MINORITY WOMEN ONLY ACCOUNT FOR 14% OF THE REVENUE –
according to the Women’s Chamber of Commerce “Wake Up Call” Report.
28% of all women-owned businesses are operated by women of color, but there’s a large disparity between what this percentage reaps in annually. The gap between revenue between minority women and white women-owned business revenue is gigantic – it’s a gulf, not a gap.
What is causing this gap?
“Women now own some 30% of all businesses in the U.S. accounting for 9. 4 million firms. And African-American women control 14% of these companies or an estimated 1. 3 million businesses,” said Congresswoman Brenda Lawrence at the 2017 Creating the Conditions for Minority Women Entrepreneurs to Succeed Symposium held by the Democratic Women’s Working Group. “Despite these numbers minority female entrepreneurs start their ventures with less funding than men, receive less money from private investors and have lack of access to capital and peer and mentorship networks,” Lawrence said. “We need to create an environment where minority women are encouraged to grow their businesses which generate jobs and economic security in their communities.”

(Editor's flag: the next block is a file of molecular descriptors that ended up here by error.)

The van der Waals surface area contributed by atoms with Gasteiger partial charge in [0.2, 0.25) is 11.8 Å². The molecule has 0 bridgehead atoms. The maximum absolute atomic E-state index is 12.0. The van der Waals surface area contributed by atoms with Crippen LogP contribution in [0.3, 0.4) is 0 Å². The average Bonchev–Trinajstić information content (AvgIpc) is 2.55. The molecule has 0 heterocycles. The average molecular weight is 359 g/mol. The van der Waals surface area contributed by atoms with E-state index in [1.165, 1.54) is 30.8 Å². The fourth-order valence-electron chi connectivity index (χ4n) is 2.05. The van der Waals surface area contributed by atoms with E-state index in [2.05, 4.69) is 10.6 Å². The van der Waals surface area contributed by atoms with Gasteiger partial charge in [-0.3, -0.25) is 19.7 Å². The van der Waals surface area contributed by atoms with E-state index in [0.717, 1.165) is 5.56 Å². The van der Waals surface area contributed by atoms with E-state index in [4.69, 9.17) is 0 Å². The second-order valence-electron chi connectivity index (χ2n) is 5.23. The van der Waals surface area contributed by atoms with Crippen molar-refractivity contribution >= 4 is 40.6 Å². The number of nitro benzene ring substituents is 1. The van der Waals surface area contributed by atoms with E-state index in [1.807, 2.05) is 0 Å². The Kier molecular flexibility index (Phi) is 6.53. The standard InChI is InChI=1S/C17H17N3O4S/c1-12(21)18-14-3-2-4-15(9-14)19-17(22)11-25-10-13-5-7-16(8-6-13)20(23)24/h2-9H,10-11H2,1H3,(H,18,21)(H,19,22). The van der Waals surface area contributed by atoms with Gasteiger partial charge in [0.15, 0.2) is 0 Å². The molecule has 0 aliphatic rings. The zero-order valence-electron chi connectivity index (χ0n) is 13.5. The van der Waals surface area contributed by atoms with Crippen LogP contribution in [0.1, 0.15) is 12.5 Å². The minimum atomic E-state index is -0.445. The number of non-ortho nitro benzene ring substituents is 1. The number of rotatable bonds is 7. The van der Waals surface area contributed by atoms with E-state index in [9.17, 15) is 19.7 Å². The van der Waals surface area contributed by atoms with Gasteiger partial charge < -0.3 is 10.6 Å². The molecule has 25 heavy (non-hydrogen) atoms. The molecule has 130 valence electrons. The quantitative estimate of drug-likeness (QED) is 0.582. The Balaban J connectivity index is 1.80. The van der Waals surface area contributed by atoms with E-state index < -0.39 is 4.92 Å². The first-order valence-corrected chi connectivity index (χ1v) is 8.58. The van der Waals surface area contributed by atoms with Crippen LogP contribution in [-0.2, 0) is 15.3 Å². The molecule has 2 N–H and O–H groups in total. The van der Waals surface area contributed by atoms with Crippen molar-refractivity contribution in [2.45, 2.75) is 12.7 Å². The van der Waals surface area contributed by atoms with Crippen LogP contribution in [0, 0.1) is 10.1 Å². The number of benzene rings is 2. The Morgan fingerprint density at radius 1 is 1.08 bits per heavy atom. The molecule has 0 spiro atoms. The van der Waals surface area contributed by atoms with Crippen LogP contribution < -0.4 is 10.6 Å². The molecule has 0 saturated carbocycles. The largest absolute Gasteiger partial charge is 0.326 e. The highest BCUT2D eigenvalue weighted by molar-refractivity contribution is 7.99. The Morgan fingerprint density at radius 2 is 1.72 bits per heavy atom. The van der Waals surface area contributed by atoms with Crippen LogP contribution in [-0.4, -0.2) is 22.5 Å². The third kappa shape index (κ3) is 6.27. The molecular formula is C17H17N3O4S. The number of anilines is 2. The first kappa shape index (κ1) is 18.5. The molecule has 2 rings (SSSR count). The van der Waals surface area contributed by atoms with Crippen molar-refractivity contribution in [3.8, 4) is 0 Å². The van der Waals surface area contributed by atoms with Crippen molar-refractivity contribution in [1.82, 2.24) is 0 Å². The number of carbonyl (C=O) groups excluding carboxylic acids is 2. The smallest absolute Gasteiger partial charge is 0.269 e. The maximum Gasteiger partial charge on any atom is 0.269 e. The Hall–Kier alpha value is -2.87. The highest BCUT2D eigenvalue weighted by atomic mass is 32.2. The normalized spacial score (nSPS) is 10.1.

While Congresswoman Brenda Lawrence summarizes this perfectly, the true scope of our challenge can’t be explained in just a few words – so we’ve decided to explain it at a conference.
On September 6, 2018, in San Jose, the CalAsian Chamber in partnership with National ACE will be presenting our first ever Minority Women’s Business Conference – an event we can assure you has our entire staff inspired and excited.
While both the CalAsian Chamber and National ACE have been part of large initiatives to advocate for and empower the minority community, never have we purely focused on the minority women community. Both organizations are led by minority women, Chiling Tong and Pat Fong Kushida, who have made it their mission to not only host this event but also, to educate our memberships of the challenges minority women in business face.
In an effort to highlight the challenges posed to minority women-owned businesses, and spread the word about our event, our staff is putting together a series of blog posts, discussing the current state of affairs for minority women in business today and what ideas have been proposed so far.
Minority-owned businesses are an engine of employment in minority communities. If given the opportunity to truly grow and flourish, we can revitalize minority communities and diversify the workforce.
Let’s Reinvent What’s Possible.
Hear from leaders Betty Yee, California State Controller, Fiona Ma, Member of the California Board of Equalization and more on what their take on this challenge is and what can be done September 6 at our Minority Women’s Business Conference.
Subscribe to receive blog content and newsletters discussing minority women in business insights as we get closer to the event date!